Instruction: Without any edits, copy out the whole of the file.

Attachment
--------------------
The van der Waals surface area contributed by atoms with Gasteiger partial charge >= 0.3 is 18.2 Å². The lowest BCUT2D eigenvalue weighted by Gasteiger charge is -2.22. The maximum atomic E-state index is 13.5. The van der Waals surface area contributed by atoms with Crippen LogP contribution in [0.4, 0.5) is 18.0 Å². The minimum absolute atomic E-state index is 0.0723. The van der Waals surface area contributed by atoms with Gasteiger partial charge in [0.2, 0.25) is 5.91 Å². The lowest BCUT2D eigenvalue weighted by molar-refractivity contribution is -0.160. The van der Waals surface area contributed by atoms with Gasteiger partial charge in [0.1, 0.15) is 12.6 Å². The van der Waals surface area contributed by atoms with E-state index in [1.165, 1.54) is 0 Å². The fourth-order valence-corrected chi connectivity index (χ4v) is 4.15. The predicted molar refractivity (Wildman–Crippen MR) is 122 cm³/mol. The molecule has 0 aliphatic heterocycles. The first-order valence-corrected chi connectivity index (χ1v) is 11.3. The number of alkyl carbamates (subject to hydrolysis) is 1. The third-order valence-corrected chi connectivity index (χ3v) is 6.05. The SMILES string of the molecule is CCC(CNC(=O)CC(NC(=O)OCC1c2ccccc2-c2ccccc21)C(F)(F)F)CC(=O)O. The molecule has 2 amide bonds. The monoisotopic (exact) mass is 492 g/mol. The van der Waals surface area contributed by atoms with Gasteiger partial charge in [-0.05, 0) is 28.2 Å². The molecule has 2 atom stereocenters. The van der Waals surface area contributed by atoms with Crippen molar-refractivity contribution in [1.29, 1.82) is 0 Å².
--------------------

The van der Waals surface area contributed by atoms with Gasteiger partial charge >= 0.3 is 18.2 Å². The lowest BCUT2D eigenvalue weighted by Gasteiger charge is -2.22. The maximum atomic E-state index is 13.5. The van der Waals surface area contributed by atoms with Crippen LogP contribution in [0.4, 0.5) is 18.0 Å². The minimum absolute atomic E-state index is 0.0723. The van der Waals surface area contributed by atoms with Gasteiger partial charge in [0.2, 0.25) is 5.91 Å². The lowest BCUT2D eigenvalue weighted by molar-refractivity contribution is -0.160. The van der Waals surface area contributed by atoms with Gasteiger partial charge in [0.1, 0.15) is 12.6 Å². The van der Waals surface area contributed by atoms with E-state index in [1.165, 1.54) is 0 Å². The fourth-order valence-corrected chi connectivity index (χ4v) is 4.15. The predicted molar refractivity (Wildman–Crippen MR) is 122 cm³/mol. The molecule has 0 aliphatic heterocycles. The first-order valence-corrected chi connectivity index (χ1v) is 11.3. The number of alkyl carbamates (subject to hydrolysis) is 1. The third-order valence-corrected chi connectivity index (χ3v) is 6.05. The SMILES string of the molecule is CCC(CNC(=O)CC(NC(=O)OCC1c2ccccc2-c2ccccc21)C(F)(F)F)CC(=O)O. The molecule has 2 amide bonds. The monoisotopic (exact) mass is 492 g/mol. The van der Waals surface area contributed by atoms with Gasteiger partial charge in [-0.05, 0) is 28.2 Å². The molecule has 2 atom stereocenters. The van der Waals surface area contributed by atoms with Crippen molar-refractivity contribution in [1.29, 1.82) is 0 Å².